Man, who knew cars would get so complicated? Why can't I just turn the crankshaft, jump in the car, and take off?

Thanks again, everyone.
Yes, I'd suggest download a google map to the phone as previously suggested then turn off wifi to test.

As for this being complicated, i'd say its complicated becuase you dont have a data plan for your phone like most people do. The G2 is a tech car which tries to integrate the phone function with the display. I think your set up is the exception not the norm. I hope it works out for you. Good luck and enjoy your new Volt.
 

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I was hoping to have the navigation piped into my Volt screen instead of having to get a cradle for my phone.
FWIW, there are now magnetic cellphone/navigation grips. I've got one mounted on my Gen2 Volt's dash just above the built-in infotainment screen. These use magnets in the bits stuck to the car's dash along with metal plates that fit into the cell phone (if they've got removable backs), between the phone and its plastic shell (if you use one), or stuck to the back of the phone. They're easier to use than the typical cradle. In the case of the Gen2 Volt, the dash above the infotainment system is big enough to hold this device and a phone without blocking the road even a little. This placement may also marginally improve GPS and cell phone reception, compared to keeping the phone clipped to your belt, in a purse, or stashed under the dash or on the passenger seat. I got mine at Best Buy, but I'm sure you can find them elsewhere.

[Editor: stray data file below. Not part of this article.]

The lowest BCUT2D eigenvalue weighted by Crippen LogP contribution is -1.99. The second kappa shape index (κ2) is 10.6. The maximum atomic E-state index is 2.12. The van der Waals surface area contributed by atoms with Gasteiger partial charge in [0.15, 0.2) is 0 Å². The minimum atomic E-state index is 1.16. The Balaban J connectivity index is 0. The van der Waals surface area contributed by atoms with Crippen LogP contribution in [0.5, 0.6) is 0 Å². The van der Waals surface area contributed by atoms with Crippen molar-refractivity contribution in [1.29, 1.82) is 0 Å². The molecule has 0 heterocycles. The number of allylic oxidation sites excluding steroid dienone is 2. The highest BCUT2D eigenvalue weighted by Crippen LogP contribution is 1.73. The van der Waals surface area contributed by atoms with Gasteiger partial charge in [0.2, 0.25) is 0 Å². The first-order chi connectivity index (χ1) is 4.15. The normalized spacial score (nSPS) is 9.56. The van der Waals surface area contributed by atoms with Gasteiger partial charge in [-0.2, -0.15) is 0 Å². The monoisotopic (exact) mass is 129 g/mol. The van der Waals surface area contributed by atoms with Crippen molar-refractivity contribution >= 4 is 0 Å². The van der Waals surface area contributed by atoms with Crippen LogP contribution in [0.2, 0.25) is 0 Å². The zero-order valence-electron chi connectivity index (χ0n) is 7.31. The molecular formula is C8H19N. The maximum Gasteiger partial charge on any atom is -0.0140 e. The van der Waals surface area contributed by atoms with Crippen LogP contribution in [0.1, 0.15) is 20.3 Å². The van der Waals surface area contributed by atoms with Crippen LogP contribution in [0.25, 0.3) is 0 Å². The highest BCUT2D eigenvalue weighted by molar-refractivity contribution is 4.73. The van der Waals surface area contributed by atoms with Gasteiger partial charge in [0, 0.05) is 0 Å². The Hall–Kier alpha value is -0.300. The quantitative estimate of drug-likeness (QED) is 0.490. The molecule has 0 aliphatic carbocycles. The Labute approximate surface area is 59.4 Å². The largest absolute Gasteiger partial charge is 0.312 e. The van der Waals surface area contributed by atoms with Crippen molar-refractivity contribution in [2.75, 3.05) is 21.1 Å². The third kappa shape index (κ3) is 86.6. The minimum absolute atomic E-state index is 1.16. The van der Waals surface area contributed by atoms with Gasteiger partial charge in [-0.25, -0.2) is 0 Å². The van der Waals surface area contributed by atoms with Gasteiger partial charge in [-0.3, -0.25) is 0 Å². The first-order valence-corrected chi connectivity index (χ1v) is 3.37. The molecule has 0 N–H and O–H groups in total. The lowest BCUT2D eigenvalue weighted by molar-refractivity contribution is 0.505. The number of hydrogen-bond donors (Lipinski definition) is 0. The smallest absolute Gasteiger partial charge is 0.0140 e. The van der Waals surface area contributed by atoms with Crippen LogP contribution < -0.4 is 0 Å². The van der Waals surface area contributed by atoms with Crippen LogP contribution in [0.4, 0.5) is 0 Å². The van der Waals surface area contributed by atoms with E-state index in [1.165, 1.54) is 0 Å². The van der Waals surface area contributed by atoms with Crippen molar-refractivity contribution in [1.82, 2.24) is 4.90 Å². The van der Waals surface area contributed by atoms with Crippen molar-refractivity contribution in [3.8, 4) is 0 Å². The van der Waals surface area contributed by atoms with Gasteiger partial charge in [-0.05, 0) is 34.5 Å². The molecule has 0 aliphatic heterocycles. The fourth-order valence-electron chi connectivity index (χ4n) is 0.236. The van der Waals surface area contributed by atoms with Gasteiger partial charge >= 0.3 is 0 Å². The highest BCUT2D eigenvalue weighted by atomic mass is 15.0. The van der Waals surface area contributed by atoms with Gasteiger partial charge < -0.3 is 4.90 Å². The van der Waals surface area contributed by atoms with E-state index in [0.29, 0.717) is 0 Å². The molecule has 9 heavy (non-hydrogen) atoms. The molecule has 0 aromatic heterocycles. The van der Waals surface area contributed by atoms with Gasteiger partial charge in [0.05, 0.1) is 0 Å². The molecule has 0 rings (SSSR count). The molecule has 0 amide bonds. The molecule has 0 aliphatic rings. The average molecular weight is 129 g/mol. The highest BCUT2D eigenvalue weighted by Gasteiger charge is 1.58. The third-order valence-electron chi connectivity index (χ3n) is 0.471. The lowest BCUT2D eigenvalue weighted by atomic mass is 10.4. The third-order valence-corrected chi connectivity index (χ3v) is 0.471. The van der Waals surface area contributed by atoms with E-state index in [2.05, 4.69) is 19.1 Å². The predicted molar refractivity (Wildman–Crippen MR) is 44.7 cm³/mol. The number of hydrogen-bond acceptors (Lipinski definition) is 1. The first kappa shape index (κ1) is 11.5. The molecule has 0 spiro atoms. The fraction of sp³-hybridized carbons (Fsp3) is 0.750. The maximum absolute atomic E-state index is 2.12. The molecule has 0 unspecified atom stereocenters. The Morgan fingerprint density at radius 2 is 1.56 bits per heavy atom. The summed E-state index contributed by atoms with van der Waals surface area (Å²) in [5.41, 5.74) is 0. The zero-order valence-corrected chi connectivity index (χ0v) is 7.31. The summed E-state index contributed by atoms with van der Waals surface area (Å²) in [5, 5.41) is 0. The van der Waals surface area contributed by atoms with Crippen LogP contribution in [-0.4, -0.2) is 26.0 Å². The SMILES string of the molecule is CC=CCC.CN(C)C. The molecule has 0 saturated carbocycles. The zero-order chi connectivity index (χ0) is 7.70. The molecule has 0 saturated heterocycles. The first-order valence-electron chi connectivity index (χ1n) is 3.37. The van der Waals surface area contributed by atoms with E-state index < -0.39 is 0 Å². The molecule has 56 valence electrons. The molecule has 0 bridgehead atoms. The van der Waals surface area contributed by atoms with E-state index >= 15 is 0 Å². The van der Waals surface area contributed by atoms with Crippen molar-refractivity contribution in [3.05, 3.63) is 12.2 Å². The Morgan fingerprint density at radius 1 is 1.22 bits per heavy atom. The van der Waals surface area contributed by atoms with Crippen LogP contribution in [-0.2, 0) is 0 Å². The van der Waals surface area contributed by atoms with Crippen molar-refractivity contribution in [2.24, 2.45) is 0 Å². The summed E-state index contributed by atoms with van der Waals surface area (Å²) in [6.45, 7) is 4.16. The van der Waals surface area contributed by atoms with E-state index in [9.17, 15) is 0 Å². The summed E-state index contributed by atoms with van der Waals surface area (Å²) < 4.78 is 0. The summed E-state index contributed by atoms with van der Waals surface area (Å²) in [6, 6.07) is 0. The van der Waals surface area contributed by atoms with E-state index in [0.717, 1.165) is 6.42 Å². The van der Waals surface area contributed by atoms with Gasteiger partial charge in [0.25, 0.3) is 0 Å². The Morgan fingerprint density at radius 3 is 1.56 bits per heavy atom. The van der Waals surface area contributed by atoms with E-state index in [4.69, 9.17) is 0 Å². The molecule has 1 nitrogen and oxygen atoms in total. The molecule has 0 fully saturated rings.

I should be able to just turn off wifi on my phone and see what happens. Would that enable me to test it, or would AA still pick up the OnStar wifi somehow?
Yes, turning off WiFi on the phone should enable you to preview what it would be like if/when you let the OnStar data plan expire. You could also tell the phone to forget the car's WiFi account information, but then you'd need to re-enter it when you want to use it again.

You might also want to review carriers and data plans. Many today offer cheap data plans. I don't know offhand how much data Google Maps consumes, but it's probably low enough that you wouldn't need a lot of data unless you drive a lot with navigation active.
 

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Discussion Starter #12